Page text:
Antwerp’s main railway station is a much-loved city landmark, a spectacular domed building of majestic proportions on Koningin Astridplain and nicknamed the Spoorwegkathedraal (Railway Cathedral) by its local fans. It was designed by Flemish architect Louis Delacenserie and was completed in 1905; it is 400 m (1,300 ft) long with a grandiose façade completely covered in fancy patterned brickwork and gilded flourishes. Along with a massive central dome topped by an ornate cupola, it has eight smaller towers and an interior lavishly decorated in different shades and patterns of marble. The platforms are covered by a vast glass-and-iron vaulted ceiling designed by Clement van Bogaert, while Jan van Asperen was responsible for the elevated section of track that passes four km (2.5 miles) through the city; this was completed in 1898 and ornamented with over 200 white stone mini-towers. An extensive restoration of the station was started in 1993 and finally completed in 2009, when a shopping mall and two further platforms were added to the complex. Today the station has four levels and 14 tracks; it is used daily by 50,000 passengers traveling to Amsterdam, Rotterdam, Brussels and all stations in between.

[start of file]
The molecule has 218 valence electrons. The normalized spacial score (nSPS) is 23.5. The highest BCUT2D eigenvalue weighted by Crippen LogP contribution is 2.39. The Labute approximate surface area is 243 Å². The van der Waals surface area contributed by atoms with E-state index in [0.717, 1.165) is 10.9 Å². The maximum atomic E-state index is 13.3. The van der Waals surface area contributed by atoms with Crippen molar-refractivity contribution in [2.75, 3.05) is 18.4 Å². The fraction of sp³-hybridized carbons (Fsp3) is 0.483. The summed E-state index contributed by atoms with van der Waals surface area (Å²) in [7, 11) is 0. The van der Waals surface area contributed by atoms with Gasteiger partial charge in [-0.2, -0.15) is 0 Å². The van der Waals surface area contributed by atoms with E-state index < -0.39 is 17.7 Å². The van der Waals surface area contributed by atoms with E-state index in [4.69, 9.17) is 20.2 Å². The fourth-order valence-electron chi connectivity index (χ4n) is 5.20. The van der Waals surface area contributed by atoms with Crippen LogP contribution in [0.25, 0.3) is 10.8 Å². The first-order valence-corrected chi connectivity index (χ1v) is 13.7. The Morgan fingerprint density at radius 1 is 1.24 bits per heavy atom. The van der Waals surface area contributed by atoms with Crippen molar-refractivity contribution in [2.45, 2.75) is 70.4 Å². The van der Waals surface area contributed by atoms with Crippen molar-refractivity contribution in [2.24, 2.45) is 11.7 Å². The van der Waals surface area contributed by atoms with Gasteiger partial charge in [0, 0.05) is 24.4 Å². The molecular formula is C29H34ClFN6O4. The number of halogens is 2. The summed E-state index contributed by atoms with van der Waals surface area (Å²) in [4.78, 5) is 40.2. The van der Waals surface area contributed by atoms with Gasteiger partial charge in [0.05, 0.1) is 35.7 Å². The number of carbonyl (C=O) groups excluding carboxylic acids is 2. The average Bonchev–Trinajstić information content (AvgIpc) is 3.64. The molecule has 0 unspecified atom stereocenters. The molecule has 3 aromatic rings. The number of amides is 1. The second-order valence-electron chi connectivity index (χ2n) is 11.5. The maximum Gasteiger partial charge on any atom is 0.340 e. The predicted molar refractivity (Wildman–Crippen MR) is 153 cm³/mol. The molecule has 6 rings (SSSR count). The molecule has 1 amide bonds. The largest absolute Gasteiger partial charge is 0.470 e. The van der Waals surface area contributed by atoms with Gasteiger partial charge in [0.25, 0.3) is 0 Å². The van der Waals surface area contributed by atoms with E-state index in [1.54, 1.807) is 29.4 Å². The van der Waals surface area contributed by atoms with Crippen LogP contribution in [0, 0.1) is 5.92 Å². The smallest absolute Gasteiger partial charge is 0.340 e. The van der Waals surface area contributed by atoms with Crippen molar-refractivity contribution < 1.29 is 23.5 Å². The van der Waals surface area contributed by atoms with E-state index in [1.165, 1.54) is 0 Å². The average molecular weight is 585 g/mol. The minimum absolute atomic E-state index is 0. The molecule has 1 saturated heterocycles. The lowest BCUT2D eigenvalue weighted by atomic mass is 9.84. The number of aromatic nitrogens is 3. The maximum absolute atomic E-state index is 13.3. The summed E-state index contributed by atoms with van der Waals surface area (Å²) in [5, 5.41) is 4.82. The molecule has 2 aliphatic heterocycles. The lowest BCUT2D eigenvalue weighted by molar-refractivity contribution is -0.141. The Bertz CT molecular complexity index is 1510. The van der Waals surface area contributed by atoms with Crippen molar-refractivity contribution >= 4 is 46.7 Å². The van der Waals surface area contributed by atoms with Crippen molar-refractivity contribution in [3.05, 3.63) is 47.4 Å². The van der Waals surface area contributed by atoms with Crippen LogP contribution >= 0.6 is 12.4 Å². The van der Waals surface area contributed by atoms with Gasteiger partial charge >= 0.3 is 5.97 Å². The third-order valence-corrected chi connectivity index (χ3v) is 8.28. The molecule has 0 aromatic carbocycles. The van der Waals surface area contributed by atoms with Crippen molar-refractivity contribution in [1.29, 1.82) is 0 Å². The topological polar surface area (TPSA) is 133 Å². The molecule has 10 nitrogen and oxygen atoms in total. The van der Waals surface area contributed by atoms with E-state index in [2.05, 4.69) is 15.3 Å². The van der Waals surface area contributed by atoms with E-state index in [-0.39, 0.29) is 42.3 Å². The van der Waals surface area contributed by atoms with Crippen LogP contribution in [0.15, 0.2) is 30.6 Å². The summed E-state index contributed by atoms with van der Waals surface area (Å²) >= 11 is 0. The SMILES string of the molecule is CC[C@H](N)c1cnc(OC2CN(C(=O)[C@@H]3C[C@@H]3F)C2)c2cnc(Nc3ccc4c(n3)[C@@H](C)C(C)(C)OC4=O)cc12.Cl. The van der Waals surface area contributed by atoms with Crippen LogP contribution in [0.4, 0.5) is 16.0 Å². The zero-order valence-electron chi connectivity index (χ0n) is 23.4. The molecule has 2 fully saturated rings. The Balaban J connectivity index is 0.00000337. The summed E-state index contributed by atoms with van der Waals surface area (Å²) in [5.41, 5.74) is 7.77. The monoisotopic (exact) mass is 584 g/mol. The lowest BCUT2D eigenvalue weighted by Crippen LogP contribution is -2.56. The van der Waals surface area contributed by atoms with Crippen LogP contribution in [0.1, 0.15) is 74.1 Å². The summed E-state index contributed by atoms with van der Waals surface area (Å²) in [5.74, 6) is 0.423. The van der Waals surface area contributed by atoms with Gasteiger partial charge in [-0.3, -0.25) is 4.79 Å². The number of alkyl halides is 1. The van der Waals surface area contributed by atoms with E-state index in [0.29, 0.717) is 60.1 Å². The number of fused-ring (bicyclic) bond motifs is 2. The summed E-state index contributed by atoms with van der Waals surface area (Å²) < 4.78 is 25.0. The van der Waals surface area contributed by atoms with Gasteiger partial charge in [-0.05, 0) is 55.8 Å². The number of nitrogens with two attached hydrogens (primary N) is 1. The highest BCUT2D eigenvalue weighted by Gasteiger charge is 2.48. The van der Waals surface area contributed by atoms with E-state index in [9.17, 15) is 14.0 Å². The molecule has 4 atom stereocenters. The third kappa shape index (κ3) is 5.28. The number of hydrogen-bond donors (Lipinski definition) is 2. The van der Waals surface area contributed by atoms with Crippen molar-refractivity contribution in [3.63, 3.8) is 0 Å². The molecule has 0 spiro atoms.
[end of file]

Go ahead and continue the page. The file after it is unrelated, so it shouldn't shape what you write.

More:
Easily accessed from the center of Antwerp on foot. There is a taxi rank outside the concourse and paid parking available.